I have the most experienced and talented people (120 instructors making up 20 MLB teams) for teaching baseball in Minnesota but no one knows because I don't have a building (overhead). How do I get people to know about me and how do I grow?
There are several question embedded in your post -- the first and formost is how to build brand awareness. I will answer that. (The other questions about advertising and how to grow are great questions and deserve their own virtual real estate)
A geographic "home" is not neccessary for building brand awareness. Not one bit. It may be nice. But not needed. There are a variety of overall marketing stratgies you could choose. One is finding a demographic and securing support
In looking at your site and the cove value proposition I will reccomend the following:
Sponsor Stuff: Sponsor stuff at the St. Paul Saints game. I know that pig could use a sponsor. Sponsor a fantasy pitch game. Call them and talk with them about how to make sure that every single person who goesto Midway Field this year knows your name when they leave.
Think Youth Sports: Become a corporate sponsor but be active. Go to events and meet people. Network. Invite.
Niche market websites: Where do people who want to improve their baseball skills go online? You know because you are part of the community. Approach the owners of those sites and offer to write a guest blog, and bundle some advertising dollars in with the offer.
Leverage your talent: All of the ball players that are part of your instruction also sponsor events and nonprofits. Work with them to offer discounts to your school (underwritten by the player) as silent auction items at those organizational events. They need to provide stuff, and you need access to the prospective customers.
Social media your talent: Can you have each of your instructors shoot a short :20 second "lesson" which you post on YouTube and link to your site. Then everyone who loves and searches about that ball player will see their mini lesson and link back to your company?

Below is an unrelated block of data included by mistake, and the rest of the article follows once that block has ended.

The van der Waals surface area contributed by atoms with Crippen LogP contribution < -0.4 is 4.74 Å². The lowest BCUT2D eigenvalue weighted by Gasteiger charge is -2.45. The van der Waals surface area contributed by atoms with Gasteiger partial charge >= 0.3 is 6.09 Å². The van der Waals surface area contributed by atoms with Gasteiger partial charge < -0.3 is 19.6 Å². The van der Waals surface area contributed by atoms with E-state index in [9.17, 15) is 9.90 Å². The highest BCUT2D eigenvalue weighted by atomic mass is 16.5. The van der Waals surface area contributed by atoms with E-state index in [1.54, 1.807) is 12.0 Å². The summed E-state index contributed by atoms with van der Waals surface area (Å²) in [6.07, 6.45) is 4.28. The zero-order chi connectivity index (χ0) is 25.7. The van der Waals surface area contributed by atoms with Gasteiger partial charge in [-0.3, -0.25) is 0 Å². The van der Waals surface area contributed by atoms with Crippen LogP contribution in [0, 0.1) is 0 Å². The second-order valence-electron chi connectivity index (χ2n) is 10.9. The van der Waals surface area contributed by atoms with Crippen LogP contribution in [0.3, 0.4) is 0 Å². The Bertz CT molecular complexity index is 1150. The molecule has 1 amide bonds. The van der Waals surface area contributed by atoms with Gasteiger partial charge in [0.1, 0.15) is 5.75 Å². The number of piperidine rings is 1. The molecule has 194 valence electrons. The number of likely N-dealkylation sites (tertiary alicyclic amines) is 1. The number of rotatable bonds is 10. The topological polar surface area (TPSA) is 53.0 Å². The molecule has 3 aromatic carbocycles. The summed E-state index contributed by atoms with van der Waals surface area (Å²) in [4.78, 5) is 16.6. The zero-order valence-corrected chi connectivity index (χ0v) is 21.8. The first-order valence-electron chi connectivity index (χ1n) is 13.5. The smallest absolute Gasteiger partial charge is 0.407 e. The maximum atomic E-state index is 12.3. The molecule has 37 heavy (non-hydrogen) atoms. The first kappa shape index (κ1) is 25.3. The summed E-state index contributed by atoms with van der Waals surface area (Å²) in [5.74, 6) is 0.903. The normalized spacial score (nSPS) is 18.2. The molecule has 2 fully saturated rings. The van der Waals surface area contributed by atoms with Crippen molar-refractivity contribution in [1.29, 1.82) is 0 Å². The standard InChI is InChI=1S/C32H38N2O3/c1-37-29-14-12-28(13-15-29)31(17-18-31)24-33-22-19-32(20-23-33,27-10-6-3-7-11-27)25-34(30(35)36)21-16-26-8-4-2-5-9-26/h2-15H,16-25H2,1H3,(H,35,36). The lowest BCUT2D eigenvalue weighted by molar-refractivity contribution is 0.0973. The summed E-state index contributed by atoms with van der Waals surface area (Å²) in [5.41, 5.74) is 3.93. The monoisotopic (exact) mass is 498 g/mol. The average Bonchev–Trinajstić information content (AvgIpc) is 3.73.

Be sure to develop a good CRM infastructure so you can effective track your lead and opportunity sourcing by campaign so you can inform your understanding of what is working and what isn't. Once you have built some equity in the Twin Cities market you can develop a marketing campaign for replication into other markets.
A building, or "store-front", is only one way to announce your presence to a community.
Of course we have the well discussed social media components. You need a well designed, informative site that you can use to reach out to community members and groups. Facebook, Twitter, etc, these have all been discussed on this site.
Another avenue you may want to consider is to sponsor local events. Think of the age ranges you would want to advertise to (young adults and parents?) and find events that speak to them. Maybe public rec leagues, public safety fairs, etc. Become a sponsor of a United Way event that works with schools and family.
With this approach, one months worth of what you would pay in rent and billboards goes to doing a ton of good and getting your word out to your particular niche.